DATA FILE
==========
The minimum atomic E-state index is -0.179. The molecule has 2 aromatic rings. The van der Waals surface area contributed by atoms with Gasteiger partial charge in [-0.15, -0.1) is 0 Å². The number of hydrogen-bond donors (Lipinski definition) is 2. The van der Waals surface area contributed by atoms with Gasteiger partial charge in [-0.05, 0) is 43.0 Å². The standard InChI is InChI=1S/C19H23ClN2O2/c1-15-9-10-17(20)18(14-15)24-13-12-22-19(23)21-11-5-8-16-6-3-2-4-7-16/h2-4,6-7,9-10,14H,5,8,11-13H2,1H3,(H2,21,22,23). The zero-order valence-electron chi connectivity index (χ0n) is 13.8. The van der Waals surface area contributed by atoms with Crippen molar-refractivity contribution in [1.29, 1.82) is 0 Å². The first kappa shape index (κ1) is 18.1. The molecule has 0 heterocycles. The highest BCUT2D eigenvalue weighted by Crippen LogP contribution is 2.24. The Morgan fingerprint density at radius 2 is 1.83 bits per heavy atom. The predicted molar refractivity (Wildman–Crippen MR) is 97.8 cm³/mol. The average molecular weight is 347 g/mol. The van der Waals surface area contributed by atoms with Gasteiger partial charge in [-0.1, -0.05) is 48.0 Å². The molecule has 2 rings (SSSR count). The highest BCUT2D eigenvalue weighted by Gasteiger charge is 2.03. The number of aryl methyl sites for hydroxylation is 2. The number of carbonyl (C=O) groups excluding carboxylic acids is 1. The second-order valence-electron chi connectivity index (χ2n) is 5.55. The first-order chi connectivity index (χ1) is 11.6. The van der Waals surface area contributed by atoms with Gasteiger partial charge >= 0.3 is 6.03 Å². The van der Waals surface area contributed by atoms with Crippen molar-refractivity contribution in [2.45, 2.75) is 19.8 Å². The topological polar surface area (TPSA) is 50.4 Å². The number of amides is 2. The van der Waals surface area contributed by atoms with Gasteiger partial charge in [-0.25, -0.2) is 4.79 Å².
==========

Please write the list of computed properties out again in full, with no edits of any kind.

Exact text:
The minimum atomic E-state index is -0.179. The molecule has 2 aromatic rings. The van der Waals surface area contributed by atoms with Gasteiger partial charge in [-0.15, -0.1) is 0 Å². The number of hydrogen-bond donors (Lipinski definition) is 2. The van der Waals surface area contributed by atoms with Gasteiger partial charge in [-0.05, 0) is 43.0 Å². The standard InChI is InChI=1S/C19H23ClN2O2/c1-15-9-10-17(20)18(14-15)24-13-12-22-19(23)21-11-5-8-16-6-3-2-4-7-16/h2-4,6-7,9-10,14H,5,8,11-13H2,1H3,(H2,21,22,23). The zero-order valence-electron chi connectivity index (χ0n) is 13.8. The van der Waals surface area contributed by atoms with Crippen molar-refractivity contribution in [1.29, 1.82) is 0 Å². The first kappa shape index (κ1) is 18.1. The molecule has 0 heterocycles. The highest BCUT2D eigenvalue weighted by Crippen LogP contribution is 2.24. The Morgan fingerprint density at radius 2 is 1.83 bits per heavy atom. The predicted molar refractivity (Wildman–Crippen MR) is 97.8 cm³/mol. The average molecular weight is 347 g/mol. The van der Waals surface area contributed by atoms with Gasteiger partial charge in [-0.1, -0.05) is 48.0 Å². The molecule has 2 rings (SSSR count). The highest BCUT2D eigenvalue weighted by Gasteiger charge is 2.03. The number of aryl methyl sites for hydroxylation is 2. The number of carbonyl (C=O) groups excluding carboxylic acids is 1. The second-order valence-electron chi connectivity index (χ2n) is 5.55. The first-order chi connectivity index (χ1) is 11.6. The van der Waals surface area contributed by atoms with Gasteiger partial charge >= 0.3 is 6.03 Å². The van der Waals surface area contributed by atoms with Crippen molar-refractivity contribution in [2.45, 2.75) is 19.8 Å². The topological polar surface area (TPSA) is 50.4 Å². The number of amides is 2. The van der Waals surface area contributed by atoms with Gasteiger partial charge in [-0.25, -0.2) is 4.79 Å².